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YOUNGSTOWN Elite social club marks 100th year



Published: Tue, September 3, 2002 @ 12:00 a.m.



A longtime downtown Youngstown club is making changes to attract a new generation of members.

The VINDICATOR, YOUNGSTOWN

By CYNTHIA VINARSKY

VINDICATOR BUSINESS WRITER

YOUNGSTOWN -- Jazz trios, clam bakes and Jimmy Buffet nights ... at the Youngstown Club?

The longtime private downtown club is shedding its staid, conservative image to appeal to a new generation of members as it celebrates its 100th anniversary this week.

"We're changing. We're loosening up a little bit," said president Chuck Petzinger, who grew up coming to the club for dinner with his parents in the straight-laced days when children were to be seen and not heard.

Petzinger, who took over the top job in May, and Stacey Renszel, who was hired as general manager in February, are working to blend the tradition of elegance, fine food and service with a more casual, family-friendly atmosphere.

"I have a 7-year-old, and she loves it here," he said. "She knows her way around."

Renszel said members of every age have embraced the special events she's planned -- the Jimmy Buffet night, a clambake, an evening of Frank Sinatra -- and membership has grown by 30 since she signed on. The club roster lists about 380 members.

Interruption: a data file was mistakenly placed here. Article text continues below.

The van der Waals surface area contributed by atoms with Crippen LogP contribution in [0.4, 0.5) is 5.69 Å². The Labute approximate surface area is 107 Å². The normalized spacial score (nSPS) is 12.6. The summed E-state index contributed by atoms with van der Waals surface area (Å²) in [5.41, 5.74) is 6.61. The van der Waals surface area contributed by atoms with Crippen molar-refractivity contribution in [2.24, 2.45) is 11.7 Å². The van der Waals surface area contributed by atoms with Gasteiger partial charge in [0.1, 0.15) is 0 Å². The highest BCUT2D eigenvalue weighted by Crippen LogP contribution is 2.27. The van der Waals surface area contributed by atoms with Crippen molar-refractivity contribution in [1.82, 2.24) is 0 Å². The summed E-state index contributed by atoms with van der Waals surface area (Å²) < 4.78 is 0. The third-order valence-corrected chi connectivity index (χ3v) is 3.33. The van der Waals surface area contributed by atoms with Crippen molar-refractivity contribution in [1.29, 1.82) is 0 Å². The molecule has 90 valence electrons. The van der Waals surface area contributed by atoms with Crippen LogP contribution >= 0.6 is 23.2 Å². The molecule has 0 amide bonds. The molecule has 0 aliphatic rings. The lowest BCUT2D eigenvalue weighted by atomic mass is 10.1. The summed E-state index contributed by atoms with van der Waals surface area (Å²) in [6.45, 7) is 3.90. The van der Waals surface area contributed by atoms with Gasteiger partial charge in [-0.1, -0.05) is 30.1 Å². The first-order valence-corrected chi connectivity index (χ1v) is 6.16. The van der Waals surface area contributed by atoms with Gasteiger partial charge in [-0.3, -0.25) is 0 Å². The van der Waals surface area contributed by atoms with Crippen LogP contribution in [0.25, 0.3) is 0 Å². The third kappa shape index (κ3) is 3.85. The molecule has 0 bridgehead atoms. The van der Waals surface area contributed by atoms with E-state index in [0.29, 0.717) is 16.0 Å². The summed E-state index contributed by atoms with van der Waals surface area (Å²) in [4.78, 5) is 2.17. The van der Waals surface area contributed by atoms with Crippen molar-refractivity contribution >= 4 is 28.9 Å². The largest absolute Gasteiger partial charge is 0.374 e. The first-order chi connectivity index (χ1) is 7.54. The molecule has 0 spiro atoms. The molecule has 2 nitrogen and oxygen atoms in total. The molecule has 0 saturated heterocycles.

The club's 100th Anniversary Jubilee, a black tie-optional event Saturday evening, will include cocktails, dinner, dancing and music by the Rick Barber Trio. Seating is limited, so the event will be open mostly to members by reservation only.

Renszel, who managed private clubs in the Cleveland and Akron areas for 11 years before coming to the Youngstown Club, calls the facility "a jewel."

Because of its location on the fourth and fifth floors of the Commerce Building downtown, many Valley residents are unaware of the club, she said. Its exposure has increased, however, since members agreed about two years ago to start renting the dining rooms and meeting rooms to the public for private parties, weddings and meetings.

Growth

"Our business is growing, mostly by word of mouth," Renszel said. "People attend a party or a meeting here; they like it, so they tell their friends."

Veteran Youngstown Club employees like Jim Blackshear and Tim Rogers have seen a host of changes since they started decades ago.

Rogers, 46 and assistant manager, said he was hired as a dishwasher 24 years ago and advanced through the ranks. "I can remember when ladies weren't allowed in the dining room at lunch," he said.

Blackshear, 74 and now the captain of the club's elegant, cherry-paneled John Young Dining Room, has been there more than 30 years. He recalls the 1963 fire that destroyed the club's former location on the top floors of a downtown bank building and the eventual move in 1989 to new quarters in the Commerce Building.

Both said they've developed friendships there that make their work more than just a job.

Rogers said he's been invited to members' homes and recently visited a longtime member at the hospital.

Blackshear sticks around, even though he retired long ago from his other job at the post office, because the club and its members have become like another family to him.

"I know these people," he said, grinning. "I don't want to leave."

vinarsky@vindy.com




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